heart failure





heart attack        UK








heart attack        USA













aspirin        USA


















Cholesterol        NHS







Too much cholesterol in the body

causes coronary disease such as angina, heart attack and stroke.

Dr Jonathan Morrell explains who is at risk and the treatments available.


YouTube > NHS choices        Online since 2009.
















healthy life










junk food










balanced, healthy diet










cholesterol        UK






cholesterol        USA






cholesterol test        USA






cholesterol drug        USA






bad cholesterol / in low-density lipoprotein, or LDL cholesterol






high cholesterol





high blood pressure / hypertension        USA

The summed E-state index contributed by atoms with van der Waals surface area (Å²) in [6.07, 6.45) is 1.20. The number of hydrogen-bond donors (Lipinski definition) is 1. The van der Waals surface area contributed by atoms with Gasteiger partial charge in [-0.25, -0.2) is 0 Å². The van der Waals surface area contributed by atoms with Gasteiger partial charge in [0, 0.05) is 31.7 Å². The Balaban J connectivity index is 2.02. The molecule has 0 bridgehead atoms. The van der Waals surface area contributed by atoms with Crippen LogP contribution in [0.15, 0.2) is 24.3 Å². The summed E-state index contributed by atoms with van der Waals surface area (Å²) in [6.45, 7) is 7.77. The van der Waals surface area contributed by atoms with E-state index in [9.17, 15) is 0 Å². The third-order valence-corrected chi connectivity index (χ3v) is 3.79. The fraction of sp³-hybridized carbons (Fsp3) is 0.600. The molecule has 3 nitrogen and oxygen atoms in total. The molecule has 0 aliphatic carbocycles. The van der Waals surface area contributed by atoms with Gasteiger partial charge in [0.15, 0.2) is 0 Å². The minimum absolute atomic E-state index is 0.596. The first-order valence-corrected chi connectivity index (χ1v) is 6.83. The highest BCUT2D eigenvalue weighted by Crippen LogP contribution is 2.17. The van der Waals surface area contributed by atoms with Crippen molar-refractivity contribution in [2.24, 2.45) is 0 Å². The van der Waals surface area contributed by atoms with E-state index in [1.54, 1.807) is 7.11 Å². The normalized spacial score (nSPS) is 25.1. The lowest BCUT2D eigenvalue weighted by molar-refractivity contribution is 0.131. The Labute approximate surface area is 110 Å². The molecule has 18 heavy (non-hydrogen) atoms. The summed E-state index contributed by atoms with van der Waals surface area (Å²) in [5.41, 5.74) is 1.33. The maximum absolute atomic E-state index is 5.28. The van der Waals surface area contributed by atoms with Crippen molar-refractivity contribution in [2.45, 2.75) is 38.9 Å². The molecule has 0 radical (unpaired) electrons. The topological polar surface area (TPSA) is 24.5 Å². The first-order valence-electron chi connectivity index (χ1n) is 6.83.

blood pressure        UK






blood pressure        USA






high blood pressure (...)

is a major risk factor

for a variety of health problems,

including heart attacks,

strokes and heart failure.






lower blood pressure        USA






blood pressure cuff        USA






blood test















heart surgery







Stents are tiny scaffolds

inserted into blood vessels

to prop them open

after blockages have been cleared.


Stents are attached

to the end of thin plastic catheters in crimped form

and then delivered to the target blood vessel

by threading the catheter through the circulatory system.


Stents made out of shape-shifting metals like nitinol

naturally expand into place when heated by the blood,

but most are made out of other metals that are expanded

by briefly inflating tiny balloons at the end of the catheter.








heart valves        USA






pacemaker        USA











Wilson Greatbatch,

Pacemaker Inventor,

Dies at 92


September 28, 2011

The New York Times



Wilson Greatbatch, a professed “humble tinkerer” who, working in his barn in 1958, designed the first practical implantable pacemaker, a device that has preserved millions of lives, died on Tuesday at his home in Williamsville, N.Y. He was 92.